By WestCoast (***) [gb] Date 31.12.10 13:35 GMT
I wouldnt touch any interbred animal with a bargepole.
I'm not sure what interbred means but each to their own! :-)
By Nova (****) [gb] Date 31.12.10 13:50 GMT
interbred animal

Can you explain what you mean, lots of mated pairs have some of the same ancestors it has always been thus and in a breed with small numbers it would not be possible to do a total out bred mating they just do not exist.

All my hounds have different mothers but they all have sires from the same lines and the dams have at least one relative in common.

Can't understand the idea you are putting forward at all unless you are suggesting all dogs should be mongrels with the only thing the breeder need check would be that there was not common ancestry - not possible as there would be no way of checking.
Jackie H
By Brainless (*****) [gb] Date 31.12.10 17:56 GMT Edited 31.12.10 18:00 GMT

> interbred


interbred:
Concise Oxford English Dictionary 2008 Oxford University Press:
interbreed/WordReference.com English Dictionary

Concise Oxford English Dictionary 2008 Oxford University Press:
interbreed/
;verb (past and past part. interbred)
breed or cause to breed with an animal of a different race or species.

I think you mean 'inbred'
Barbara and the Grey Curly Tails.
By suzieque (**) [gb] Date 01.01.11 10:40 GMT
[url=]Concise Oxford English Dictionary 2008 Oxford University Press:
interbreed/
;verb (past and past part. interbred)
breed or cause to breed with an animal of a different race or species.

I think you mean 'inbred' [/url]


Not necessarily.  If you look at the link below the term interbreed has more than one meaning and in the case of the close relationship between the OP's post of grandson to grandmother and to others mentioning close breeding between father/daughter, mother/son etc then I can see why it would not be incorrect for the poster to use that terminology here. 

In addition the Oxford Dictionery defines 'Inter' as meaning 'between or amongst' so breeding between members of the same family certainly comes under this heading.

http://www.thefreedictionary.com/interbreeding
By Nova (****) [gb] Date 01.01.11 12:15 GMT
It was not the use of the English language that I was questioning but exactly what was meant - felt this is important as the poster is suggesting that the result should not be touched with the proverbial barge pole.
Jackie H
By suzieque (**) [gb] Date 01.01.11 12:49 GMT
Nova, it wasn't your post that was being referred to over the terminology.

I appreciate what you are saying  in that some breeds, where numbers are low, that there would have to be a some close/inbreeding but this is not the preferred method of breeding.  Any faults are set in the offspring of any such mating just as easily as any good points.  In addition, there can often be reccessive genes which do not show up at certain stages but will later.  Neither does inbreeding add anything 'good' to a line that isn't already there, it just 'sets what is already present.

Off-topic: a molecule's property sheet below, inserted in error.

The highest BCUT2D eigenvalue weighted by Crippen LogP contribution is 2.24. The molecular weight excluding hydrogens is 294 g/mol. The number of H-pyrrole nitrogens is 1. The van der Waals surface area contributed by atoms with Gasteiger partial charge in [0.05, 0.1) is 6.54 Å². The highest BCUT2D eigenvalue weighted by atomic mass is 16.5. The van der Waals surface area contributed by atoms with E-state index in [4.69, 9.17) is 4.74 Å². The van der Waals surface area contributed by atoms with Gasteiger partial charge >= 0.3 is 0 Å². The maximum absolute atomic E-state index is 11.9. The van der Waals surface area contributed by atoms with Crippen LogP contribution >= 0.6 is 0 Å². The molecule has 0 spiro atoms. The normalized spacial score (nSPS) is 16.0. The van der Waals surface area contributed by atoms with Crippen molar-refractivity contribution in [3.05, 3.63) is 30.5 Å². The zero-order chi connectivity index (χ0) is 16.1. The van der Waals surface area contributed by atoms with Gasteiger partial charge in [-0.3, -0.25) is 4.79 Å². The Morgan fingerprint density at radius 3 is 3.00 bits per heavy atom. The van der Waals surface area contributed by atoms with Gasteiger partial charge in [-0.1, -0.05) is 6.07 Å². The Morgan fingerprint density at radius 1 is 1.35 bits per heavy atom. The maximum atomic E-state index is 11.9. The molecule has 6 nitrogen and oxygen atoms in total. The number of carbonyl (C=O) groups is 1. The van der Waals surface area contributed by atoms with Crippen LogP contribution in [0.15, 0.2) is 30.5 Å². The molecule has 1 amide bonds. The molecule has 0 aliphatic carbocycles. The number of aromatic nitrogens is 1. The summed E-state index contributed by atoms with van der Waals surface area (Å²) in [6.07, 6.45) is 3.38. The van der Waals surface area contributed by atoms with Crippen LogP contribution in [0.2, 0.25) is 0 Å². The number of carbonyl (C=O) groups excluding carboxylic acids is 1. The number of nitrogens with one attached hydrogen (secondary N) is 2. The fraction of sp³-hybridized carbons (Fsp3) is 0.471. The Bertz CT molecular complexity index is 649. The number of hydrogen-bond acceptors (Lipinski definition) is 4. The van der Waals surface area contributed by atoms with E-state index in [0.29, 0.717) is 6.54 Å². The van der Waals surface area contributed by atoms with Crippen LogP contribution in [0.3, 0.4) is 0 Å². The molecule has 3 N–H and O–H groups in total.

Linebreeding is therefore the more preferred option.  And I can well understand the poster  not wanting a pup that has in-breeding rather than linebreeding in its lineage.   Even when the reason for in-breeding is to increase the numbers and enlarge the gene pool for vulnerable breeds it has always been recognised that the breeder should expect to have to 'cull' (not my term) a large number of in-bred pups to avoid passing on the 'faults' from any such breeding programme. 

Any that are not kept by the breeder(s) for the breeding programme but passed on as pets, without full knowledge of their heritage and of the reccessive genes, which may emerge anywhere down the line, should never be bred from.  But how can any breeder responsible or otherwise ensure this?  You can't force a new owner to castrate or spey the pup they take on several months down the line even if they agree to it at the time they take the 8 week old pup.  Neither can the breeder be expected to keep all pups for several months until they are old enough to be castrated/neutered to ensure no breeding takes place when they go to new homes at a later date.  In-breeding is fraught with problems and any potential new owner of a pup from in-breeding matings should beware.  I think that is the point the poster was making in saying she wouldn't touch one with a barge pole.
By JAY15 (***) [gb] Date 01.01.11 13:38 GMT
This kind of thing is illegal for humans, ask yourselves why.

Please understand I am absolutely NOT making a case for human inbreeding, but to respond to Jocelyn's post, our objections tend to be culturally rooted, not because they are based on genetics. It's illegal for humans largely because of social, religious and moral conventions, but there are many historical examples of cultures that relied on incest for dynastic succession.